This office is located in Kaohsiung, Taiwan. Like most Asian countries, employees tend to work long office hours and require a comfortable space from which to do so. The client told us that they wanted a drastic redesign of the second floor to improve the overall efficiency of the space. The challenge was that we were stuck within the limitations of the external structure. It lets in far too little natural light.
The new office space provides a social center with various meeting spaces and a lecture hall that supports simultaneous language translation. In addition, it integrates the office area of the financial accounting department and the investment department to provide a more efficient service for the entire office.
All of the work spaces were built around the conference rooms which meant there was no unnecessary traffic or additionally disturbances in any particular area. The glass compartments take into account the privacy of employees in the space. These spaces are accentuated by use of artificial light to provide vibrancy to the occupants.
The poor natural lighting was supplemented with plentiful artificial lighting to improve the energy of the spaces. The unique furniture was chosen to steer away from the typical image of an office and provide visual interest to the employees. The sound absorbing material on the ceiling absorbs as much of the excess noise as possible. The lack of windows in the building space, and the numerous internal cubicles, interfere with the flow of air and create humidity issues. This was solved by the careful selection of ceramic tiles to help alleviate humidity and noise.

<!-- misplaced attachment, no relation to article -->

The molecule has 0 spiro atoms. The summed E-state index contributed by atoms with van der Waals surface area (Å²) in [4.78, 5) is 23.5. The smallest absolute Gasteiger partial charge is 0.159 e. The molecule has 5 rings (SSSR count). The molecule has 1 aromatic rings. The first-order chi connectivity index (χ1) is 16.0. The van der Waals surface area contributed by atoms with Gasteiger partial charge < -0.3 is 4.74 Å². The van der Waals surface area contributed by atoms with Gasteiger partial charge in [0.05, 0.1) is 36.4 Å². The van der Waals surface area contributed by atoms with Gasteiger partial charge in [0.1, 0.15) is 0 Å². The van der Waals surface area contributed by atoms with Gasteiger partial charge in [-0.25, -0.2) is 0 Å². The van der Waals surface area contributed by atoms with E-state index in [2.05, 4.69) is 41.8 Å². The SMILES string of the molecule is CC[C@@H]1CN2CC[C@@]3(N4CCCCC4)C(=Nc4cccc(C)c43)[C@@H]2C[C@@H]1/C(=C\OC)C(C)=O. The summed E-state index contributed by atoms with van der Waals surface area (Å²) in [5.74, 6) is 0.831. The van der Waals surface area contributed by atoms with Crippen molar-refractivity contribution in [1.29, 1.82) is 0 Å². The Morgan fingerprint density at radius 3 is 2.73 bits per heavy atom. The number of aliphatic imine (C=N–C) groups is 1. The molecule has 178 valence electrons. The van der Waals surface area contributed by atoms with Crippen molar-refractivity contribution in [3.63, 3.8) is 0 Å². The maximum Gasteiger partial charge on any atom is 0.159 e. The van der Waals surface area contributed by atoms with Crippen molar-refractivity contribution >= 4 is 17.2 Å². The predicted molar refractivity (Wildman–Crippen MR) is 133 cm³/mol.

Due to the encompassing nature of the building facade, the use of natural light sources in the flat space is insufficient. It is necessary to rely on artificial light sources for space lighting. Looking closer at the lighting, they have a unique organic shape to blend in with the earthen colors of the office. The privacy and collaborative ability of large flat-floor office spaces often change due to the natural light sources of the building. In this case, the use of gray, a low-reflective material, helps reduce the diffusion of light sources. This means there is less disruption from exterior light during the office day. The color of the materials is mainly based on the earthen color palette. The space is comprised of bare brick walls, a rough-polished metal ceiling, clear glass cubicles and a translucent U-shaped glass. The materials chosen for the office space are the best choice for privacy and interoperability of the fluid space, presenting a minimalist and elegant new living space.
Ken Lo is a well-known architect operating a boutique firm in the south of Taiwan. While having no formal training in architecture, in a relatively short time he has managed to assemble an impressive array of projects that have won numerous awards. These days his projects are all energy-saving green buildings. This means that all his buildings ensure adequate ventilation and airflow to minimize the need for extra cooling. Within a building, the interweaving of natural light and artificial light provides a sense of stability in the indoor environment. Mr. Lo's relationship with the green environment, architecture and interior space are all presented in his work. This bears similarities between people, life and living space. The thread of nature is something that he has held dear throughout his life and is something he hopes to carry forward into the future.